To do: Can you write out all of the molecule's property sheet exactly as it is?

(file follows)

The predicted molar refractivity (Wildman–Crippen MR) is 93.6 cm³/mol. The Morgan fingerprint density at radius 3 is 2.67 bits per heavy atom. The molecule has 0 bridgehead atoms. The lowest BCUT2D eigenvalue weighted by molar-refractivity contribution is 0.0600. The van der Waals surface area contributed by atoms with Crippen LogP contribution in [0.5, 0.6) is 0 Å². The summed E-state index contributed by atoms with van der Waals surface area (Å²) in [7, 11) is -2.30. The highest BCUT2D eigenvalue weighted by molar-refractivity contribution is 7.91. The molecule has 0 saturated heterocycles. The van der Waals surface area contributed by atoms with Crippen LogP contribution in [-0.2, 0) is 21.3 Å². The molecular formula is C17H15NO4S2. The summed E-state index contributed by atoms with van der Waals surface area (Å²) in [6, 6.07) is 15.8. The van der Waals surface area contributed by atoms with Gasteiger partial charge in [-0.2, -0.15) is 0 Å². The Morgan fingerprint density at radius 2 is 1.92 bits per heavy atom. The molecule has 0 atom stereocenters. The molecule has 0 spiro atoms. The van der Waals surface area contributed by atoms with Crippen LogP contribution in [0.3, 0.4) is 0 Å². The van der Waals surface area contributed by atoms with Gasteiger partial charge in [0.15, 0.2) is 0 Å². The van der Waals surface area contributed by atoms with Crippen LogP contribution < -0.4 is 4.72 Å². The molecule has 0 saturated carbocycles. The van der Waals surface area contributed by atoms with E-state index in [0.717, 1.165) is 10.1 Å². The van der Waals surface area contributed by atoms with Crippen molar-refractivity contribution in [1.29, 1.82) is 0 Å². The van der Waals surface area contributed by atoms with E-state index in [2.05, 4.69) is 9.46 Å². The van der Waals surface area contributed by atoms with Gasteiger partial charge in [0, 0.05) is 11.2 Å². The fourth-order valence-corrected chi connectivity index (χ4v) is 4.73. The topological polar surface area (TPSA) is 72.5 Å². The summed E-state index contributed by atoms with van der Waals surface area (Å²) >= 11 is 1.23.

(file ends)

The predicted molar refractivity (Wildman–Crippen MR) is 93.6 cm³/mol. The Morgan fingerprint density at radius 3 is 2.67 bits per heavy atom. The molecule has 0 bridgehead atoms. The lowest BCUT2D eigenvalue weighted by molar-refractivity contribution is 0.0600. The van der Waals surface area contributed by atoms with Crippen LogP contribution in [0.5, 0.6) is 0 Å². The summed E-state index contributed by atoms with van der Waals surface area (Å²) in [7, 11) is -2.30. The highest BCUT2D eigenvalue weighted by molar-refractivity contribution is 7.91. The molecule has 0 saturated heterocycles. The van der Waals surface area contributed by atoms with Crippen LogP contribution in [-0.2, 0) is 21.3 Å². The molecular formula is C17H15NO4S2. The summed E-state index contributed by atoms with van der Waals surface area (Å²) in [6, 6.07) is 15.8. The van der Waals surface area contributed by atoms with Gasteiger partial charge in [-0.2, -0.15) is 0 Å². The Morgan fingerprint density at radius 2 is 1.92 bits per heavy atom. The molecule has 0 atom stereocenters. The molecule has 0 spiro atoms. The van der Waals surface area contributed by atoms with Crippen LogP contribution in [0.3, 0.4) is 0 Å². The van der Waals surface area contributed by atoms with Gasteiger partial charge in [0.15, 0.2) is 0 Å². The van der Waals surface area contributed by atoms with Crippen LogP contribution < -0.4 is 4.72 Å². The molecule has 0 saturated carbocycles. The van der Waals surface area contributed by atoms with E-state index in [0.717, 1.165) is 10.1 Å². The van der Waals surface area contributed by atoms with Crippen molar-refractivity contribution in [1.29, 1.82) is 0 Å². The van der Waals surface area contributed by atoms with E-state index in [2.05, 4.69) is 9.46 Å². The van der Waals surface area contributed by atoms with Gasteiger partial charge in [0, 0.05) is 11.2 Å². The fourth-order valence-corrected chi connectivity index (χ4v) is 4.73. The topological polar surface area (TPSA) is 72.5 Å². The summed E-state index contributed by atoms with van der Waals surface area (Å²) >= 11 is 1.23.